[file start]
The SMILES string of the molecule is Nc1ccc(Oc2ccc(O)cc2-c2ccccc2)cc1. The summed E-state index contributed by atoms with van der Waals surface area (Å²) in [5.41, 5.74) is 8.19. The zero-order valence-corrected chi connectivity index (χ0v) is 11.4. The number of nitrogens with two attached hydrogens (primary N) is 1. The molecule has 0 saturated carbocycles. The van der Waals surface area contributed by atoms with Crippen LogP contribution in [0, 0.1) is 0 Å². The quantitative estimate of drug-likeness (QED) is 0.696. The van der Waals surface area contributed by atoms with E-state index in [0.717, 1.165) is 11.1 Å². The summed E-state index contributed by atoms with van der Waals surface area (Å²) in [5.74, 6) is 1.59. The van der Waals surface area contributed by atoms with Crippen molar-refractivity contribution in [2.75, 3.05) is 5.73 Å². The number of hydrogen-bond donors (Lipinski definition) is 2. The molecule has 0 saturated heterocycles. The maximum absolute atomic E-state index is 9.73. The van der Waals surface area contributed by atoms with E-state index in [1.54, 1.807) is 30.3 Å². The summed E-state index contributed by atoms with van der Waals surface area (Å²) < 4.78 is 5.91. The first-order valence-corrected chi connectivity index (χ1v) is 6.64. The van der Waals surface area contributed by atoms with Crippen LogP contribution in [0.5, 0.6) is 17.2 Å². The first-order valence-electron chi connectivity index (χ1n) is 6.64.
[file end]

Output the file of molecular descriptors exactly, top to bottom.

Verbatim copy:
The SMILES string of the molecule is Nc1ccc(Oc2ccc(O)cc2-c2ccccc2)cc1. The summed E-state index contributed by atoms with van der Waals surface area (Å²) in [5.41, 5.74) is 8.19. The zero-order valence-corrected chi connectivity index (χ0v) is 11.4. The number of nitrogens with two attached hydrogens (primary N) is 1. The molecule has 0 saturated carbocycles. The van der Waals surface area contributed by atoms with Crippen LogP contribution in [0, 0.1) is 0 Å². The quantitative estimate of drug-likeness (QED) is 0.696. The van der Waals surface area contributed by atoms with E-state index in [0.717, 1.165) is 11.1 Å². The summed E-state index contributed by atoms with van der Waals surface area (Å²) in [5.74, 6) is 1.59. The van der Waals surface area contributed by atoms with Crippen molar-refractivity contribution in [2.75, 3.05) is 5.73 Å². The number of hydrogen-bond donors (Lipinski definition) is 2. The molecule has 0 saturated heterocycles. The maximum absolute atomic E-state index is 9.73. The van der Waals surface area contributed by atoms with E-state index in [1.54, 1.807) is 30.3 Å². The summed E-state index contributed by atoms with van der Waals surface area (Å²) < 4.78 is 5.91. The first-order valence-corrected chi connectivity index (χ1v) is 6.64. The van der Waals surface area contributed by atoms with Crippen LogP contribution in [0.5, 0.6) is 17.2 Å². The first-order valence-electron chi connectivity index (χ1n) is 6.64.